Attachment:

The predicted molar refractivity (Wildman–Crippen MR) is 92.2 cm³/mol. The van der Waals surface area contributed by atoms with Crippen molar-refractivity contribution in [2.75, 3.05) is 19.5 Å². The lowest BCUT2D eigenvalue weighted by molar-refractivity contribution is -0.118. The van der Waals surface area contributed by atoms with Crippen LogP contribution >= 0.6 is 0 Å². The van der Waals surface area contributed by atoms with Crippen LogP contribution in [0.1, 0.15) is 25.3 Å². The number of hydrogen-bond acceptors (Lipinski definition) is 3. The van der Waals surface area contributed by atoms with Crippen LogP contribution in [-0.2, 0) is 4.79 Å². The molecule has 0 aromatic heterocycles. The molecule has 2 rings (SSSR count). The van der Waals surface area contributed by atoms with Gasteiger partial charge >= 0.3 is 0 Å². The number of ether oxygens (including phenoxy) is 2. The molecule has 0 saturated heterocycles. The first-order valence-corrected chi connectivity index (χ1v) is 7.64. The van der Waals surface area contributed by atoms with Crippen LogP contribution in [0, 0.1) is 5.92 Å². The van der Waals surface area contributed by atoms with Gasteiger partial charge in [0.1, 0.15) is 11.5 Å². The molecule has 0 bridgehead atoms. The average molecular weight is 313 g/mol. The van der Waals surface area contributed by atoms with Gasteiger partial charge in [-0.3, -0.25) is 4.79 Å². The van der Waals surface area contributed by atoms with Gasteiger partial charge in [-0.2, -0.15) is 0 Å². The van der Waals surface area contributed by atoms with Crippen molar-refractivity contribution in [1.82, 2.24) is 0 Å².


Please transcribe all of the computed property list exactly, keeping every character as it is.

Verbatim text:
The predicted molar refractivity (Wildman–Crippen MR) is 92.2 cm³/mol. The van der Waals surface area contributed by atoms with Crippen molar-refractivity contribution in [2.75, 3.05) is 19.5 Å². The lowest BCUT2D eigenvalue weighted by molar-refractivity contribution is -0.118. The van der Waals surface area contributed by atoms with Crippen LogP contribution >= 0.6 is 0 Å². The van der Waals surface area contributed by atoms with Crippen LogP contribution in [0.1, 0.15) is 25.3 Å². The number of hydrogen-bond acceptors (Lipinski definition) is 3. The van der Waals surface area contributed by atoms with Crippen LogP contribution in [-0.2, 0) is 4.79 Å². The molecule has 0 aromatic heterocycles. The molecule has 2 rings (SSSR count). The van der Waals surface area contributed by atoms with Gasteiger partial charge >= 0.3 is 0 Å². The number of ether oxygens (including phenoxy) is 2. The molecule has 0 saturated heterocycles. The first-order valence-corrected chi connectivity index (χ1v) is 7.64. The van der Waals surface area contributed by atoms with Crippen LogP contribution in [0, 0.1) is 5.92 Å². The van der Waals surface area contributed by atoms with Gasteiger partial charge in [0.1, 0.15) is 11.5 Å². The molecule has 0 bridgehead atoms. The average molecular weight is 313 g/mol. The van der Waals surface area contributed by atoms with Gasteiger partial charge in [-0.3, -0.25) is 4.79 Å². The van der Waals surface area contributed by atoms with Gasteiger partial charge in [-0.2, -0.15) is 0 Å². The van der Waals surface area contributed by atoms with Crippen molar-refractivity contribution in [1.82, 2.24) is 0 Å².